The History of the WWE Title (part 2)
May 23, 2005 by Colm Kearns

This is a continuation of last month's column:
History of the WWE Title Part 1.

Stan 'the man' Stasiak upended Pedro Morales on December 1st 1973 and was as previously noted a transitional champion losing the title to Bruno Sammartino a mere nine days later. After Morales' failure to draw as champion, the WWWF went back to their tried and tested Sammartino formula. Despite his limited ability, Sammartino proved a successful champion second time round as he was the first, holding the belt for over three years, defending the title against the top heels of the era. In 1977 he became embroiled in an extremely heated feud with 'Superstar' Billy Graham, eventually dropping the title to Graham in April of '77 in Baltimore.

Graham was a champion the likes of which WWWF fans had never seen before (though they saw it repeated again, Graham's look was imitated by Ric Flair, Hulk Hogan, Scott Steiner and Jesse Ventura among others). He was tall with an incredible physique, bleached blond hair and wore skin tight tie-dyed T-shirts and tights, he was brash and arrogant but possessed a charisma that was extremely unusual with heels of the era. Fans loved to hate him, and to top it all off he was pretty good in the ring too. Graham's credibility as champion was secured by a ten month reign which included several re-matches against Sammartino. He then engaged in a terrific battle of the opposites with the talented Bob Backlund, an upstanding model American citizen. By the time Graham lost the belt to Backlund on February 20th 1978, the title was more valued and prestigious than it had been in years, thanks to Graham's respectably long reign and subsequent feud with Backlund.

Backlund helped the title's credibility too, he was an incredible in-ring talent (one of the best ever to hold the belt) and his ability allowed him to travel to other territories to defend the title. He was respected not only in the WWWF's North-East home but also all over the US, including Jim Crockett's mid-Atlantic and the AWA in Minnesota (in fact during the course of his reign he defended the belt in several 'champion versus champion' bouts against other world title-holders including the NWA's Ric Flair). Backlund also gained prestige overseas, often travelling to Japan to wrestle against their top stars. He actually lost the belt to Japanese legend Antonio Inoki in Tokyo before winning it back a week later amid controversy (though these title changes were not recognized by the WWWF). Excluding the little known unofficial loss to Inoki, Backlund's reign lasted almost six years, making him the WWWF/WWF/WWE's second longest reigning champion.When Backlund did eventually lose the title it was to The Iron Sheik in December of 1983, after his manager Arnold Skaland threw in the towel while Backlund was locked in the Sheik's Camel Clutch.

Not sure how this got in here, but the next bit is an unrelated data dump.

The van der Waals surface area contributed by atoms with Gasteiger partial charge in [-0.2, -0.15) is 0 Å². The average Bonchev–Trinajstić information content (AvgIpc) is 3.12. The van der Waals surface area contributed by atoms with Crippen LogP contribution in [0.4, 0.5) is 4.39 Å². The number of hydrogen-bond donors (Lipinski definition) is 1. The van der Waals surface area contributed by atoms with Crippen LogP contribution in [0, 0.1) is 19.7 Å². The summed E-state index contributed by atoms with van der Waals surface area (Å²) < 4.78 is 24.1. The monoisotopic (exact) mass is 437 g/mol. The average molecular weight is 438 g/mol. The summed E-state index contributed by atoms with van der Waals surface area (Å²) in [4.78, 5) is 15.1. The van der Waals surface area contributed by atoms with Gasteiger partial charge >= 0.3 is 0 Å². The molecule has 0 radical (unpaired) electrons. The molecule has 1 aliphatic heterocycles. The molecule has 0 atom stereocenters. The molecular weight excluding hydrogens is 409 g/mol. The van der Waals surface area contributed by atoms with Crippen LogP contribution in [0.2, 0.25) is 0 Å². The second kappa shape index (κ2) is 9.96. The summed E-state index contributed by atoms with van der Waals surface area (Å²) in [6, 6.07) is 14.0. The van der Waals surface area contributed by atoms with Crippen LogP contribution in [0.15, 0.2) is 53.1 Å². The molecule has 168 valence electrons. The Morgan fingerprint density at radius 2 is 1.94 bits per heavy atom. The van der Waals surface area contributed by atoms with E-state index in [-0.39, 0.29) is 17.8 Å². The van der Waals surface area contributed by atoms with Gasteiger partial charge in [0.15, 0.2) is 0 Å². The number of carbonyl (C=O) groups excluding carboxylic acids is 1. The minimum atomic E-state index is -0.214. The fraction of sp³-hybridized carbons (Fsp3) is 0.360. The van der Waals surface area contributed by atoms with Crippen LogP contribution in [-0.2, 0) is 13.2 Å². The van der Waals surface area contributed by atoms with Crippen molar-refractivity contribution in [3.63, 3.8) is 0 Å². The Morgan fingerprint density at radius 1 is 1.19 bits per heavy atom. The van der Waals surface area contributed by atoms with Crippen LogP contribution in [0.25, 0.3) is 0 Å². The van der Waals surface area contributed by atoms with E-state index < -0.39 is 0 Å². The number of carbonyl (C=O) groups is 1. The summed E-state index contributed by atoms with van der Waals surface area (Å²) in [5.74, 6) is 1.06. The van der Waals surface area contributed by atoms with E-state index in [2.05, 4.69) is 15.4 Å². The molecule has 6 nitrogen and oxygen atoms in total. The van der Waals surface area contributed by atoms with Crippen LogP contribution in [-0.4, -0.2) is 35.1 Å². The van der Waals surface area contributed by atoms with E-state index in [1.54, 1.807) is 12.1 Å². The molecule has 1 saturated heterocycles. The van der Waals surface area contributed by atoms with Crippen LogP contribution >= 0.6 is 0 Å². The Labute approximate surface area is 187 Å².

The Iron Sheik was a transitional champion in the mold of those in the sixties and like Koloff and Stasiak his credentials as champion were questioned by some fans. It didn't help that the throw-in-the-towel finish in his title win meant he hadn't actually beaten Backlund. But this was the early eighties, the height of the cold war, and America's mistrust of all things Eastern was at its apex so the Sheik's obnoxious anti-American rants combined with his solid in-ring work got him over as champion. The fans loathed him and couldn't wait for his comeuppance. They didn't have to wait long. In the tradition of transitional champions the Iron Sheik lost the belt soon after he won it. On January 23rd 1984 he dropped the WWF (they had dropped the 'wide' in 1979) championship to a blond powerhouse known as Hulk Hogan. Hulkamania was born.